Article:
Thursday, December 25, 2008

Compiling with Myself

And lo! the Three Wise Men in my head ascended Mount Reason and said, "come, grab some me-time on the chosen one's day and talk about the holy mixtape". So I did, because I can't watch the telly and stuff my face ALL day. the latest end-of-year compilation (didn't know this was an annual series!) is almost done, and ready for distribution in its clear plastic sleeve and diligent listings. The willing who will want to hear it remain few. How many shall i 'press up'? Five, six or seven?

With the attic set-up now down to one deck actual mixing was scarce, making this less of a compiling exercise (the time-honoured's DJ 'journey') and more one very time-consuming exercise in cut-up, splicing bits from here and there, waiting for the programme to do the pasting of the latest wedge of soundwaves. The 'creativity' comes not in any live performance but in the idea-gathering, the preparation, what you think works well as consonant sources and what surprises and excites as opposites come together to make new combinations. Indeed, the best actual mixing came from secondary edits covering up initial errors as the new set-up has created a gap of a couple of yards from the deck to the computer.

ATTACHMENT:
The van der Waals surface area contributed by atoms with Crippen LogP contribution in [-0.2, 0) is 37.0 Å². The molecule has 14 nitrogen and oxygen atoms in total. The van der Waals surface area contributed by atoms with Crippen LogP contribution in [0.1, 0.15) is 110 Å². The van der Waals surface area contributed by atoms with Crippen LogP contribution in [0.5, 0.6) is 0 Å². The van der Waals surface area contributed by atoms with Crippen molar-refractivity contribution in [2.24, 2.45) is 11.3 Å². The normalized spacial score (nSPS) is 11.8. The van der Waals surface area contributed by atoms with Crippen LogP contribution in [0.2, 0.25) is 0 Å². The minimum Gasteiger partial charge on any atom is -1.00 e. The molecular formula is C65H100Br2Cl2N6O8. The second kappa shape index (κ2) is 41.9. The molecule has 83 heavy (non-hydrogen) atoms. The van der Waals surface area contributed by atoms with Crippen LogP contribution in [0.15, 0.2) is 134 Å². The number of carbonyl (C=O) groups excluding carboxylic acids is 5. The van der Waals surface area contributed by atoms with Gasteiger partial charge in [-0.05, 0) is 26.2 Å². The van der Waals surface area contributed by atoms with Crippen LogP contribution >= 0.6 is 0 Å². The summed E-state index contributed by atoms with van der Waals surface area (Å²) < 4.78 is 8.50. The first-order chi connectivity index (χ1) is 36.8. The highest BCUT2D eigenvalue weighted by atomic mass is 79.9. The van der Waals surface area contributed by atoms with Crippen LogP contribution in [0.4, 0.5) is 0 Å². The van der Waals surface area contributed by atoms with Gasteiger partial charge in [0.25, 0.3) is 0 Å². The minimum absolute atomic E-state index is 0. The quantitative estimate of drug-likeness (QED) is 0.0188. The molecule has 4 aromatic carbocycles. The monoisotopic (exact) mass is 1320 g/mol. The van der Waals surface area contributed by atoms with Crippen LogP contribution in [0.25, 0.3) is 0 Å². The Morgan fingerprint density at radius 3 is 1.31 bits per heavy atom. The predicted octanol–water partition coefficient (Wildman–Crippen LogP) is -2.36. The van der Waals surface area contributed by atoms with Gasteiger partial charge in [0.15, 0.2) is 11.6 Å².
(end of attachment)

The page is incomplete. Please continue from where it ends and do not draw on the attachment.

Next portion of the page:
The generic phased approach is still there, along with the faith in 'beats' with grime, rap and dubstep (Kano ft Skepta, MF Doom and Digital Mystikz, Martyn and Zomby) at the start and some jungle/hardcore nearer the end; as well as electronic/digital house and techno (Motor, Glass Candy). Note also the clumsy conflation of Brazilian and Arabesque mores in a middle section that starts off light and turns 'moody/'edgy'/'dark'.

Also present are the comeback tunes, those that burned bright for whatever reason years ago that flicker back, re-awakening the senses. Peshay's Vocal Tune is the generic bridge throughout. My introduction to this was when Photek was guesting on Gilles Peterson's shows in 95 or 96 and played some of the lighter tunes of the emerged jungle-breakbeat sound, the tunes that are often dismissed now as they're too noodly, too 'drum and bass' not jungle, but for me had some of the key tunes of the era. Hendrix Experience's Fire, however, is pure tribute to Mitch Mitchell's passing.